As is customary for high-profile video games nowadays, Assassin’s Creed has branched off into other products, in this case the world of the funny books. Despite my pitiful amount of play-time with the series, I am still a huge fan, probably due to the general concept alone; as such it comes to me to give you the Major Spoilers look at the first few books after the jump.
New to Assassin’s Creed? The Assassin’s Creed game series has the player take control of different assassins across time in the ongoing war between the Assassins and the Knights Templar. The twist on this is the main character, Desmond, is actually in the present and is reliving his ancestors’ memories through a device called the Animus. In the first game, it is actually the Templar that have Desmond captured and hooked up to the machine for them to gain insights into the secrets of the Assassins, which is where book 1 starts.
Each of the three books is titled for which assassin it will be following: Desmond, Aquilus, and Accipiter. Desmond, being the main character of the series, has already had a majority of his story told, as such his book is a bit weak, but let’s look at some of the details. We open with a failed attempt to see the life of Aquilus as a nigh-fatal wound pulls Desmond out of the simulation and into the sterile labs at Abstergo, the Templar’s company. From here, we go into a bit of how Desmond ended up there, being drugged by a pretty girl he goes home with from the bar, who also happens to be the assistant in the lab, who then turns out to be an Assassin herself and later rescues Desmond from Abstergo. Most of that comes from the games themselves; in fact the entire rescue sequence is how the Assassin’s Creed II starts. The pacing is a bit rough in the first volume, but it gives us enough on the character end to make up for it, and volume’s two and three get much better.
The second book is a story of two betrayals. One against Aquilus, which caused the sequence ending wound from the first book, and one against the Assassins Desmond is now working with. The new team is travelling to a more secure location, and while doing so they have Desmond hooked up to an Animus in the back of the semi. The two stories are designed to parallel each other and it ends up working better than I would have thought. Aquilus’s story is during the Roman Empire circa 259 a.d. and picks up from the devastating betrayal that caused problems in the first book as he is rescued by his cousin Accipiter. From there we follow him as he learns who betrayed them, Senator Vultur. Meanwhile, the modern crew is being harassed by Abstergo mercenaries and cannot figure out how they keep finding them. Once Desmond learns of the Vultur’s betrayal and the meaning of his name, vulture, he is able to identify the betrayer in the group due to his last name also meaning vulture; which, in retrospect, is a rather lame and contrived way of determining the villain. The twin plots work well together, but come to a rather disappointing conclusion.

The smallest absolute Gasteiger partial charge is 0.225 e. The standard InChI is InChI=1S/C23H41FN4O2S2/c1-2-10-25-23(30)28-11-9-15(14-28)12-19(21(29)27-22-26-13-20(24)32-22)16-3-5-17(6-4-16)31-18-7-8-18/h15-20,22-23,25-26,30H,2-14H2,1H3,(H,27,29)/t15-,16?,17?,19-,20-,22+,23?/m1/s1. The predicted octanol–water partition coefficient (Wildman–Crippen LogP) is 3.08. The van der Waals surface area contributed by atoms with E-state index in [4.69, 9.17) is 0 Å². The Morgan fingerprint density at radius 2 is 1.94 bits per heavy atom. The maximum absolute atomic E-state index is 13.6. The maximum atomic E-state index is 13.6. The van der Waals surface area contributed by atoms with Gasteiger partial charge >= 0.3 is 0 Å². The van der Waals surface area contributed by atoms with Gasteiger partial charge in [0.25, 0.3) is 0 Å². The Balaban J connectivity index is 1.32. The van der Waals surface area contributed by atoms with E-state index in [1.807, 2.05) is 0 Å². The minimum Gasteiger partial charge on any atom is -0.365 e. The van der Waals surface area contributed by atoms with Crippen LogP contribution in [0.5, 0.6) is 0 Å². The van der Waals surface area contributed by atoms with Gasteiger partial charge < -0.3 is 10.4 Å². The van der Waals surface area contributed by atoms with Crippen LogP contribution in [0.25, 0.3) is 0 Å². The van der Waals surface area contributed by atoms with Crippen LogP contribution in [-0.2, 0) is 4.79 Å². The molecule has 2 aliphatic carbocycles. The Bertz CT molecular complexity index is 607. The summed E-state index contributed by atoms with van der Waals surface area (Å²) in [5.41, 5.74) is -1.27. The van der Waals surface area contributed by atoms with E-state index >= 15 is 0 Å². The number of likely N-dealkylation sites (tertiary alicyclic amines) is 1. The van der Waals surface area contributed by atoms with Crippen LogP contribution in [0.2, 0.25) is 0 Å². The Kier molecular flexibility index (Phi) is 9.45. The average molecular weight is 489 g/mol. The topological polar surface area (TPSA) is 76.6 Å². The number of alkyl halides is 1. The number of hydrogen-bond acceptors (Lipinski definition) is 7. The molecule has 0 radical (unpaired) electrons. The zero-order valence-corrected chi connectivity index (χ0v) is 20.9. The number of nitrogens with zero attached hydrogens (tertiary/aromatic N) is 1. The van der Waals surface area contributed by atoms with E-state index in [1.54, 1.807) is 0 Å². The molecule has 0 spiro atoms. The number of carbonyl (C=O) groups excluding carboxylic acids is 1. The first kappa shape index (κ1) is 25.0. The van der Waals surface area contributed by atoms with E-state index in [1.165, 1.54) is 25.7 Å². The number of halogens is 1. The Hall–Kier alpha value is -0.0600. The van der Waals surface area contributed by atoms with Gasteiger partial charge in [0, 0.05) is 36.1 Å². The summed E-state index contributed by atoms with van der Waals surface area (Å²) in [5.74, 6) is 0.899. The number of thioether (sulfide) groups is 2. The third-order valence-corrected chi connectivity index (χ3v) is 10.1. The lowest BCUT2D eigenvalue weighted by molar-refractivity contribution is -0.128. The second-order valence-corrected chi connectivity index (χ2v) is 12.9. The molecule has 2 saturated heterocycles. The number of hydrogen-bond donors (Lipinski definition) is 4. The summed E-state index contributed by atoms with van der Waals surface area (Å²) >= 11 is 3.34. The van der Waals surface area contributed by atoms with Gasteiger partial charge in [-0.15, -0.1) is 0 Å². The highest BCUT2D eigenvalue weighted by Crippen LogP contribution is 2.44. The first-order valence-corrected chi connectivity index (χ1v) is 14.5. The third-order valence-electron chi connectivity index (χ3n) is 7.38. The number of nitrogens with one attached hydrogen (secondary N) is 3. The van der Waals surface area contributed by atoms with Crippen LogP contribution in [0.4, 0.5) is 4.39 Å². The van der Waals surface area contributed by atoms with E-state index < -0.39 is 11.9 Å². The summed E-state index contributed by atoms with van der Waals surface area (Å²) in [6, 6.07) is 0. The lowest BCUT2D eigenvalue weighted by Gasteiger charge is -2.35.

The Accipiter story ends up being the best of the three, as Accipiter is not an ancestor of Desmond, but of another modern Assassin, Jonathan Hawk. The story gives us the final days of Aquilus as he attempts to confront Senator Vultur and he and his wife are arrested for it. Aquilus manages to catch up in time to see Aquilus cut down, but he saves the Aquilus’s pregnant wife. It’s a decent conclusion to the story, giving us a final ending point for Aquilus and allowing Desmond to relive a bit of a female ancestor to get the last few pieces of the puzzle. The specific artifact the team was looking for is discovered just in time for Hawk to show up as Desmond’s replacement and end the issue on a mild cliffhanger. The story and characters actually hold up well here, save the point where Desmond is viewing an ancestor past the conception of the next generation.
I was never impressed by the art in any of the books. Not to say it was bad, but it was never than adequate. Then there were times it truly took a turn for the poor. Lucy looked absolutely crazy in most of the close-ups. There were also a number of times she was quite awkwardly posed from a distance too. None of the other characters have the same number of problems she did, and many of them are in situations where awkward poses would abound, but it is never a problem unless it’s Lucy.
BOTTOM LINE: If You’re a Fan
Despite enjoying it myself due to a vastly unwarranted love of the series, I could not recommend this to anyone who does not like the series. It’s hard to follow, both due to some missing context and due to poor panel/balloon layout and it has some real problems with body work. As far as a rating, the best I can give the Assassin’s Creed comics is 2.5 out of 5 stars, and that is probably being generous due to some serious fanboy-ing.
DID YOU READ THIS ISSUE? RATE IT!